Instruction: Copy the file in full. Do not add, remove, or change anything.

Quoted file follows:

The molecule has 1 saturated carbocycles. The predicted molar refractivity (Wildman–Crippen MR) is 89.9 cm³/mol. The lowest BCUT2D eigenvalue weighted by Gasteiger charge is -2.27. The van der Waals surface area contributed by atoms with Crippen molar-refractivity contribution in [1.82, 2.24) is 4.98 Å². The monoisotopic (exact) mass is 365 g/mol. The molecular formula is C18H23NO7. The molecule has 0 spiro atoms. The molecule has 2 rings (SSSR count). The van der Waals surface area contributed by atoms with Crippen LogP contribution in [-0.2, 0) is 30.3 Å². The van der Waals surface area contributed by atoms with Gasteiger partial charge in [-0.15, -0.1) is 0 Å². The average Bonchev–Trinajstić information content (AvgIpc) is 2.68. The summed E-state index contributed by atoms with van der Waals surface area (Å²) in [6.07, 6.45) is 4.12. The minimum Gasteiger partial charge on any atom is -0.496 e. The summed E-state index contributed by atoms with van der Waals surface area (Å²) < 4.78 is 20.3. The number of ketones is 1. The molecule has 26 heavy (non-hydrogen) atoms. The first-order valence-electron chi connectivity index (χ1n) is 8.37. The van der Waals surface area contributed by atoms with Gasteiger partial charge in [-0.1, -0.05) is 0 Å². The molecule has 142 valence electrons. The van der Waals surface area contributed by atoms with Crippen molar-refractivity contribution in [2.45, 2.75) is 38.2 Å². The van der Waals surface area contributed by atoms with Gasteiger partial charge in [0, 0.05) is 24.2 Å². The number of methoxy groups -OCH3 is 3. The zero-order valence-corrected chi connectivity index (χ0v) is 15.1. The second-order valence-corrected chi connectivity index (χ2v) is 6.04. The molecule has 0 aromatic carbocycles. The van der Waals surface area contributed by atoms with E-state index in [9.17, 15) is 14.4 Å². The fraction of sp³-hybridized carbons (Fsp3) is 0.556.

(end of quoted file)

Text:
The molecule has 1 saturated carbocycles. The predicted molar refractivity (Wildman–Crippen MR) is 89.9 cm³/mol. The lowest BCUT2D eigenvalue weighted by Gasteiger charge is -2.27. The van der Waals surface area contributed by atoms with Crippen molar-refractivity contribution in [1.82, 2.24) is 4.98 Å². The monoisotopic (exact) mass is 365 g/mol. The molecular formula is C18H23NO7. The molecule has 0 spiro atoms. The molecule has 2 rings (SSSR count). The van der Waals surface area contributed by atoms with Crippen LogP contribution in [-0.2, 0) is 30.3 Å². The van der Waals surface area contributed by atoms with Gasteiger partial charge in [-0.15, -0.1) is 0 Å². The average Bonchev–Trinajstić information content (AvgIpc) is 2.68. The summed E-state index contributed by atoms with van der Waals surface area (Å²) in [6.07, 6.45) is 4.12. The minimum Gasteiger partial charge on any atom is -0.496 e. The summed E-state index contributed by atoms with van der Waals surface area (Å²) < 4.78 is 20.3. The number of ketones is 1. The molecule has 26 heavy (non-hydrogen) atoms. The first-order valence-electron chi connectivity index (χ1n) is 8.37. The van der Waals surface area contributed by atoms with Gasteiger partial charge in [-0.1, -0.05) is 0 Å². The molecule has 142 valence electrons. The van der Waals surface area contributed by atoms with Crippen molar-refractivity contribution in [2.45, 2.75) is 38.2 Å². The van der Waals surface area contributed by atoms with Gasteiger partial charge in [0, 0.05) is 24.2 Å². The number of methoxy groups -OCH3 is 3. The zero-order valence-corrected chi connectivity index (χ0v) is 15.1. The second-order valence-corrected chi connectivity index (χ2v) is 6.04. The molecule has 0 aromatic carbocycles. The van der Waals surface area contributed by atoms with E-state index in [9.17, 15) is 14.4 Å². The fraction of sp³-hybridized carbons (Fsp3) is 0.556.